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UK Gear’s training shoes were originally designed in association with the Royal Army Physical Training Corps (RAPTC). These elite fitness professionals were closely involved in the development and tested our products in some of the most inhospitable conditions on Earth. Only when approved by the Military do we consider our products... Built to survive.

GT-02 - The perfect shoe for Freerunning! Aaron Palmer

>>05 October 2011

Aaron Palmer handstand

UK Gear GT-02 Urban Multi-Sport training shoe review for PARKOUR & FREERUNNING

Aaron_Palmer_1.jpgBeing a Freerunner who is also part of the British Military and training to complete the Physical Training Instructor course with the Army, I couldn’t wait to test the GT-02’s knowing that they had been put through their paces by the Royal Army Physical Training Corps.

From what I have seen and read about the shoes, it seems the GT-02's have excelled in areas which would most suit the sport of Parkour and Freerunning, areas such as durability, support and grip; all of which need to be of a high standard in order to withstand the demands of their Military use. And so I received the GT-02’s expecting these high standards and they certainly didn’t disappoint.  

On first inspection, I realised how light the shoes were compared to so many other freerunning or multi-sport shoes that I have tested in the past. They are not the lightest of shoes in the world, but I have found that the 'norm' is the lighter the shoe - the less durable. But the GT-02's seem to have the correct balance. I have been wearing these shoes for over 4-weeks now, training on all types of surfaces and terrain including concrete, tarmac and dirt - and they have put up with it all.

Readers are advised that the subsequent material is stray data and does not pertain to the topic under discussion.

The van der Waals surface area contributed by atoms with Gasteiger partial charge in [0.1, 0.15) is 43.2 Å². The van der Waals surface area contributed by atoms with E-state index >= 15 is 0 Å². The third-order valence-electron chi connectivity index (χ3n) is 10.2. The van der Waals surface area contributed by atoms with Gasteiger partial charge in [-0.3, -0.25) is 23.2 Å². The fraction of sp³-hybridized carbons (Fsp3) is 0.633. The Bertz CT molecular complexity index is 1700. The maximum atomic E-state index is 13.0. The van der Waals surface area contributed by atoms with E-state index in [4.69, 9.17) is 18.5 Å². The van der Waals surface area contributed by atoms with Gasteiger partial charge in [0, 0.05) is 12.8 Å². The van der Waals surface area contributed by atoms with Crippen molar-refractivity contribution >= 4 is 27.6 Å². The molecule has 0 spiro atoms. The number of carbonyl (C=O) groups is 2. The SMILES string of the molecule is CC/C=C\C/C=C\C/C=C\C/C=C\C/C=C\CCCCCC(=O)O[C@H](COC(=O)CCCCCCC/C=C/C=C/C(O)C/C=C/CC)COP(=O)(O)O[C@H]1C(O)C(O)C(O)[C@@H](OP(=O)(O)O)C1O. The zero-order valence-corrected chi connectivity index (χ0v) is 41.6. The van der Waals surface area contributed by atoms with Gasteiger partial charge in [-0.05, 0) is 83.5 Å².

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The grip on the bottom of the shoe looked promising, maybe even a little delicate but once I started to move in the shoes it became apparent that the grip was rather good especially on shiny surfaces such as marble or polished stone. This is probably due to the fact that they were designed for indoor as well as outdoor use, meaning that they had to work well on military polished gym floors. Many shoes fail miserably when it comes to grip on these types of surfaces. The non-marking sole means that using these shoes inside a gym environment is also an option, as I have found that many gyms in the UK will not allow other Parkour shoes due to the marking nature of soles. The sole itself is completely flat which means that precision jumps onto bars or railings (for those of us who like to use the instep as a lock-on) are not as good as could be because the instep is only slight. For those who use the toes/ball of the foot to land on, the grip is pretty good on metal and rounded surfaces.   

The shoe has good cushioning, and although the main cushioning seems to be in the heal area there is adequate cushioning in the toe box to support landings on the toes. Cushioning is one of those areas which is quite controversial, some Freerunners prefer a lot of cushioning to protect them from harsh landings and landings from heights. Others prefer little cushioning, and to practice a softer landing technique.

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After wearing these shoes for prolonged periods of time, I can firmly say they are very comfortable. I have quite wide feet which can sometimes cause me discomfort with overly narrow shoes, but the GT-02’s were a delight to wear. They offered plenty of room all around the shoe and fitted snugly when fastened with no excessive movement or slipping while training. The meshed areas around the mid section of the shoe give great breathability, meaning that even on long sessions your feet don’t get too sweaty and start rubbing unlike a lot of other training shoes.

Right from the start you have the sense that these shoes were built to last. Small details such as the wrap around sole and strategically placed plastic and rubber bumpers all help to keep the shoes together during the demanding day to day movements involved with Parkour & Freerunning. A few more weeks of punishment will tell for sure if these shoes were built to survive but so far that statement is holding true.

Review By:
Aaron Palmer
UK (Essex) Freerunner / Parkour Practitioner